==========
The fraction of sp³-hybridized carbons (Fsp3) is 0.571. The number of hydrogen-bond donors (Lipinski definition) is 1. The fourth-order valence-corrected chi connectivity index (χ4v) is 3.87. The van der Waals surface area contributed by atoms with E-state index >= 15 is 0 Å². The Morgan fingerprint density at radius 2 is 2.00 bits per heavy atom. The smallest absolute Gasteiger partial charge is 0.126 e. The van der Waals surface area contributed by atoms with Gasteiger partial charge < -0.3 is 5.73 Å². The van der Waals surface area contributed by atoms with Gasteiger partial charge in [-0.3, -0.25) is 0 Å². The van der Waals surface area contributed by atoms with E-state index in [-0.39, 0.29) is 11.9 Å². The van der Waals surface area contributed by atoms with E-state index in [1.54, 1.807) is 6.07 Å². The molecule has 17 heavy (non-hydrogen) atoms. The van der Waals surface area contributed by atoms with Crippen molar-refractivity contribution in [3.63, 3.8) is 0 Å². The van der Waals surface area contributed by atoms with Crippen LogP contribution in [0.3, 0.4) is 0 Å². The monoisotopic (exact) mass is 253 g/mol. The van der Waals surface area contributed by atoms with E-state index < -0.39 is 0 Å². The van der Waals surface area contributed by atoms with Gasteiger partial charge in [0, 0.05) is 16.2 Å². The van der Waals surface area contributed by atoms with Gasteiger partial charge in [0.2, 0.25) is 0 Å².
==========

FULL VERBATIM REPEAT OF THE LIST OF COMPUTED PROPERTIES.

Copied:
The fraction of sp³-hybridized carbons (Fsp3) is 0.571. The number of hydrogen-bond donors (Lipinski definition) is 1. The fourth-order valence-corrected chi connectivity index (χ4v) is 3.87. The van der Waals surface area contributed by atoms with E-state index >= 15 is 0 Å². The Morgan fingerprint density at radius 2 is 2.00 bits per heavy atom. The smallest absolute Gasteiger partial charge is 0.126 e. The van der Waals surface area contributed by atoms with Gasteiger partial charge < -0.3 is 5.73 Å². The van der Waals surface area contributed by atoms with Gasteiger partial charge in [-0.3, -0.25) is 0 Å². The van der Waals surface area contributed by atoms with E-state index in [-0.39, 0.29) is 11.9 Å². The van der Waals surface area contributed by atoms with E-state index in [1.54, 1.807) is 6.07 Å². The molecule has 17 heavy (non-hydrogen) atoms. The van der Waals surface area contributed by atoms with Crippen molar-refractivity contribution in [3.63, 3.8) is 0 Å². The van der Waals surface area contributed by atoms with Crippen LogP contribution in [0.3, 0.4) is 0 Å². The monoisotopic (exact) mass is 253 g/mol. The van der Waals surface area contributed by atoms with E-state index < -0.39 is 0 Å². The van der Waals surface area contributed by atoms with Gasteiger partial charge in [0, 0.05) is 16.2 Å². The van der Waals surface area contributed by atoms with Gasteiger partial charge in [0.2, 0.25) is 0 Å².